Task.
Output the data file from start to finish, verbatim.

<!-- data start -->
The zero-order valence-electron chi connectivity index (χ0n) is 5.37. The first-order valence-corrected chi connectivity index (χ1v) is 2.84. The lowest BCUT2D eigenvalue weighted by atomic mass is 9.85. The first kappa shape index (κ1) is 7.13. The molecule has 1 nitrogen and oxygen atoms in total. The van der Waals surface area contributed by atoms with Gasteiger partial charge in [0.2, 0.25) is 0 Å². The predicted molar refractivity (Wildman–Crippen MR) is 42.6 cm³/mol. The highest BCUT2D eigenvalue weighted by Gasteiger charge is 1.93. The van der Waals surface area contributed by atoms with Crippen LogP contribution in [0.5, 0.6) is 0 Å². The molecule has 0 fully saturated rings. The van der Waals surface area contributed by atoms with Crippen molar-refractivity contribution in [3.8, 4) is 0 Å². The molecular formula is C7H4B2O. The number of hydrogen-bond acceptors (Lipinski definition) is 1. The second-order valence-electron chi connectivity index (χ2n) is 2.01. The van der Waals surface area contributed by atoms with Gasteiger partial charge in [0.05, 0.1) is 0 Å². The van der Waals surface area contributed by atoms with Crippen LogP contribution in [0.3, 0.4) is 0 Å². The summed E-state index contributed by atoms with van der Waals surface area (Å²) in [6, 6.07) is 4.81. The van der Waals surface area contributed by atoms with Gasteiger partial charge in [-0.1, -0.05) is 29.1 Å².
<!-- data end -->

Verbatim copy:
The zero-order valence-electron chi connectivity index (χ0n) is 5.37. The first-order valence-corrected chi connectivity index (χ1v) is 2.84. The lowest BCUT2D eigenvalue weighted by atomic mass is 9.85. The first kappa shape index (κ1) is 7.13. The molecule has 1 nitrogen and oxygen atoms in total. The van der Waals surface area contributed by atoms with Gasteiger partial charge in [0.2, 0.25) is 0 Å². The predicted molar refractivity (Wildman–Crippen MR) is 42.6 cm³/mol. The highest BCUT2D eigenvalue weighted by Gasteiger charge is 1.93. The van der Waals surface area contributed by atoms with Crippen LogP contribution in [0.5, 0.6) is 0 Å². The molecule has 0 fully saturated rings. The van der Waals surface area contributed by atoms with Crippen molar-refractivity contribution in [3.8, 4) is 0 Å². The molecular formula is C7H4B2O. The number of hydrogen-bond acceptors (Lipinski definition) is 1. The second-order valence-electron chi connectivity index (χ2n) is 2.01. The van der Waals surface area contributed by atoms with Gasteiger partial charge in [0.05, 0.1) is 0 Å². The van der Waals surface area contributed by atoms with Crippen LogP contribution in [0.3, 0.4) is 0 Å². The summed E-state index contributed by atoms with van der Waals surface area (Å²) in [6, 6.07) is 4.81. The van der Waals surface area contributed by atoms with Gasteiger partial charge in [-0.1, -0.05) is 29.1 Å².